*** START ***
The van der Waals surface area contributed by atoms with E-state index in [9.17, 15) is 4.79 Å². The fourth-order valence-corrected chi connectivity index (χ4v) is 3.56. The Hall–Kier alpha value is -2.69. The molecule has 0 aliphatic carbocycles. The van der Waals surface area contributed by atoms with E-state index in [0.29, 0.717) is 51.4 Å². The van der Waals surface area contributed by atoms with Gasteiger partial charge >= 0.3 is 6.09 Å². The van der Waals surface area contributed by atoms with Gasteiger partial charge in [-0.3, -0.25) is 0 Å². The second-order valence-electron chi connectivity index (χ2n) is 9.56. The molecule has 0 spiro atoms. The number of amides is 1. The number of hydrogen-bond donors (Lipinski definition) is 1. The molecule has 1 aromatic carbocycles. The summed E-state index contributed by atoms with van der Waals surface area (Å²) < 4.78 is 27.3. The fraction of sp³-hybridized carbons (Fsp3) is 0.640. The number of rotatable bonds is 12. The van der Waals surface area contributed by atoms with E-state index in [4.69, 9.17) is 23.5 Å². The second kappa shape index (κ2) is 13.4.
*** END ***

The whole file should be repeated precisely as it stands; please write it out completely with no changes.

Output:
The van der Waals surface area contributed by atoms with E-state index in [9.17, 15) is 4.79 Å². The fourth-order valence-corrected chi connectivity index (χ4v) is 3.56. The Hall–Kier alpha value is -2.69. The molecule has 0 aliphatic carbocycles. The van der Waals surface area contributed by atoms with E-state index in [0.29, 0.717) is 51.4 Å². The van der Waals surface area contributed by atoms with Gasteiger partial charge >= 0.3 is 6.09 Å². The van der Waals surface area contributed by atoms with Gasteiger partial charge in [-0.3, -0.25) is 0 Å². The second-order valence-electron chi connectivity index (χ2n) is 9.56. The molecule has 0 spiro atoms. The number of amides is 1. The number of hydrogen-bond donors (Lipinski definition) is 1. The molecule has 1 aromatic carbocycles. The summed E-state index contributed by atoms with van der Waals surface area (Å²) < 4.78 is 27.3. The fraction of sp³-hybridized carbons (Fsp3) is 0.640. The number of rotatable bonds is 12. The van der Waals surface area contributed by atoms with E-state index in [4.69, 9.17) is 23.5 Å². The second kappa shape index (κ2) is 13.4.